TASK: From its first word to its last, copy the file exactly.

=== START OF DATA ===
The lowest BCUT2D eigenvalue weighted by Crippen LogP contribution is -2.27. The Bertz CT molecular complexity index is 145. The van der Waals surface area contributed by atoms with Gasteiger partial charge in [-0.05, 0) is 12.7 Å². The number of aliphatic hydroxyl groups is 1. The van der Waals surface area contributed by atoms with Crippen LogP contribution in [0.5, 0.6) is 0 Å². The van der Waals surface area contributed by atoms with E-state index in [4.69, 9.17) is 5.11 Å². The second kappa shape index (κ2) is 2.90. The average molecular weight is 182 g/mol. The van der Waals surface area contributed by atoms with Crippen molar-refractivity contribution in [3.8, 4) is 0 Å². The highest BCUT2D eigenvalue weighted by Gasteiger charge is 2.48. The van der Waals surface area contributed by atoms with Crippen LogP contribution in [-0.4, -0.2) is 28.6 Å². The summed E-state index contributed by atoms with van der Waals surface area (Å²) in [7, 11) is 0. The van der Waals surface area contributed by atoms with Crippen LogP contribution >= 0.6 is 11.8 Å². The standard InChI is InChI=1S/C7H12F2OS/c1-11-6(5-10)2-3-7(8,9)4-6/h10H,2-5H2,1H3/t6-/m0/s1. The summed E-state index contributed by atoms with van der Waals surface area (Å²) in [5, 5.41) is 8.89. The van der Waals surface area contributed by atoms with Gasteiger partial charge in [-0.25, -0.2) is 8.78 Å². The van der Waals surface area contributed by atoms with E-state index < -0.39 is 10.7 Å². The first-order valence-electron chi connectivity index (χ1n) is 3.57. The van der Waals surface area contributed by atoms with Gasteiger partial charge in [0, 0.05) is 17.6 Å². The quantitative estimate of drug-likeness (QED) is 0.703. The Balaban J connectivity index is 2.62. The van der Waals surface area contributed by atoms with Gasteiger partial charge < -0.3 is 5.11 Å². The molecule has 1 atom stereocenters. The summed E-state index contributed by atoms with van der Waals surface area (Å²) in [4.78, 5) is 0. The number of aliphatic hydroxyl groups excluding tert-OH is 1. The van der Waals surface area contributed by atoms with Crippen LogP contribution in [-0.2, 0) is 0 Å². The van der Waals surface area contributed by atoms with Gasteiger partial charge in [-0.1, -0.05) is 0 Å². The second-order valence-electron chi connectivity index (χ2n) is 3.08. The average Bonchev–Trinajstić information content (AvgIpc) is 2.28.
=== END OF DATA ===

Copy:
The lowest BCUT2D eigenvalue weighted by Crippen LogP contribution is -2.27. The Bertz CT molecular complexity index is 145. The van der Waals surface area contributed by atoms with Gasteiger partial charge in [-0.05, 0) is 12.7 Å². The number of aliphatic hydroxyl groups is 1. The van der Waals surface area contributed by atoms with Crippen LogP contribution in [0.5, 0.6) is 0 Å². The van der Waals surface area contributed by atoms with E-state index in [4.69, 9.17) is 5.11 Å². The second kappa shape index (κ2) is 2.90. The average molecular weight is 182 g/mol. The van der Waals surface area contributed by atoms with Crippen molar-refractivity contribution in [3.8, 4) is 0 Å². The highest BCUT2D eigenvalue weighted by Gasteiger charge is 2.48. The van der Waals surface area contributed by atoms with Crippen LogP contribution in [-0.4, -0.2) is 28.6 Å². The summed E-state index contributed by atoms with van der Waals surface area (Å²) in [7, 11) is 0. The van der Waals surface area contributed by atoms with Crippen LogP contribution >= 0.6 is 11.8 Å². The standard InChI is InChI=1S/C7H12F2OS/c1-11-6(5-10)2-3-7(8,9)4-6/h10H,2-5H2,1H3/t6-/m0/s1. The summed E-state index contributed by atoms with van der Waals surface area (Å²) in [5, 5.41) is 8.89. The van der Waals surface area contributed by atoms with Gasteiger partial charge in [-0.25, -0.2) is 8.78 Å². The van der Waals surface area contributed by atoms with E-state index < -0.39 is 10.7 Å². The first-order valence-electron chi connectivity index (χ1n) is 3.57. The van der Waals surface area contributed by atoms with Gasteiger partial charge in [0, 0.05) is 17.6 Å². The quantitative estimate of drug-likeness (QED) is 0.703. The Balaban J connectivity index is 2.62. The van der Waals surface area contributed by atoms with Gasteiger partial charge < -0.3 is 5.11 Å². The molecule has 1 atom stereocenters. The summed E-state index contributed by atoms with van der Waals surface area (Å²) in [4.78, 5) is 0. The number of aliphatic hydroxyl groups excluding tert-OH is 1. The van der Waals surface area contributed by atoms with Crippen LogP contribution in [-0.2, 0) is 0 Å². The van der Waals surface area contributed by atoms with Gasteiger partial charge in [-0.1, -0.05) is 0 Å². The second-order valence-electron chi connectivity index (χ2n) is 3.08. The average Bonchev–Trinajstić information content (AvgIpc) is 2.28.